The reason I have always had a girl crush on Jane Austen may not seem obvious, a bit backward in thought. No it’s not the long hair, the dresses or even that she was one of the first women to write the romantic novel back when women were supposed to just be making babies.
She had me at “Dear…..” It’s the letter writing. We don’t know a lot about her life but we know much of it involved writing letters. She wrote to her sister, her parents, friends, acquaintances. Details pouring on the page with ink not from a type writer but from her own hand, yielding a writing instrument.
In the early 1990’s, for fifteen months of my life that is how I communicated with my family and friends. Living in Japan, before email, I hand wrote letters. Practically every day. It was my connection to home. And if I wanted to hear from others it started with me sending a letter in the mail. Oh, how I treasured that moment of seeing a letter in my mail slot, opening it up and sitting in my shoe box apartment devouring every word. Each letter writer had their own style, not only of handwriting but of the way they put words on paper
Last week I received a letter, handwritten on stationary, not an email or FaceBook message, but a hand written letter in my mailbox, not my Inbox. I met my friend David in Japan and every year I get one or two letters from him, handwritten often on Super Hero Stationary, complete with stickers. He is a kid at heart hanging on to that lost art, hardly recognized by many these days. We blame lack of time, the ease of technology, for not making the effort in writing letters.
Nothing can replace the sight of your name handwritten on an envelope, the smell of someone else’s home, the touch of paper or the words that come popping off the page, meant just for you.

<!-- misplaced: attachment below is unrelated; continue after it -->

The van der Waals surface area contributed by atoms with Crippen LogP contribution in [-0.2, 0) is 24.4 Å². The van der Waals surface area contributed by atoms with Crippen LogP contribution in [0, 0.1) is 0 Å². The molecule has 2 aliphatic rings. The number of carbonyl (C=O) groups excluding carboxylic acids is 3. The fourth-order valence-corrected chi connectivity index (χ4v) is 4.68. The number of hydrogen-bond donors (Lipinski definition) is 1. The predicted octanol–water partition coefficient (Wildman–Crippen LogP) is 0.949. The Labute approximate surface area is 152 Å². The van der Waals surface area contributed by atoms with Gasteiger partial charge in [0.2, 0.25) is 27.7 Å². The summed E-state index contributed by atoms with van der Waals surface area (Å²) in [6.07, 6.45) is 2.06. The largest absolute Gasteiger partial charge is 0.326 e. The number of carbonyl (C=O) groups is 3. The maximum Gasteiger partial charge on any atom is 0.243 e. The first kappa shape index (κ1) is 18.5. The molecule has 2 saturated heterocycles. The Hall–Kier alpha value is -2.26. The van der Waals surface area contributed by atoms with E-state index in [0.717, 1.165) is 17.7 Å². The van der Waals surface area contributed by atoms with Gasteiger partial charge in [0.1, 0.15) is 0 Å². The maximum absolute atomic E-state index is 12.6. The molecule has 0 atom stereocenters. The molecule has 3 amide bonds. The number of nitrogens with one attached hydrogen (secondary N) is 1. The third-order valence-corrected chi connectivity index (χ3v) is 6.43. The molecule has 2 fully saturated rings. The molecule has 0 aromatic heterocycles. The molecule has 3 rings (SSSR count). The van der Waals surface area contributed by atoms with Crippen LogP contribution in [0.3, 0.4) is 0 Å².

With kids being home this summer, my schedule out of whack, my me time out the window, there has been one thing that has been all mine this summer. During the other seasons my friend Sonya and I write every Thursday together. We start our writing time off with penning a letter to each other. It is a free write exercise to catch the other up on news from the past week. Instead of talking about it, we are writing the details to each other.
We tried to get together this summer and between basketball camps, swim and dive meets, vacations, it didn’t work, until yesterday. In the early weeks, without planning it, we still wrote each other letters. Although she lives a block away we still dropped letters in the others mail box, not Inbox. We sat down, took the time to pen our thoughts. In this simple, ancient art form, I found peace. In writing the letters I found a release, letting go of stress, reflecting on my news as I told it to Sonya through the blank page. In reading her letters I found inspiration, joy, humor. In both the writing and reading, I found my breath. An email can be read while holding your breath, a letter takes inhales and exhales. Through the in and out of breathing, I find peace, a bit of joy, and a whole lot of myself.
I may not be penning my letters from a small room overlooking my father’s farm like Jane Austen, or writing about the upcoming dance being held in town next Saturday night. But I am sitting down, penning my thoughts to a friend and through that art I find peace, a bit of love, connection to the other. I discover myself through an art that doesn’t have to be lost, if I just take the time to find it.
by J.G. McGlothern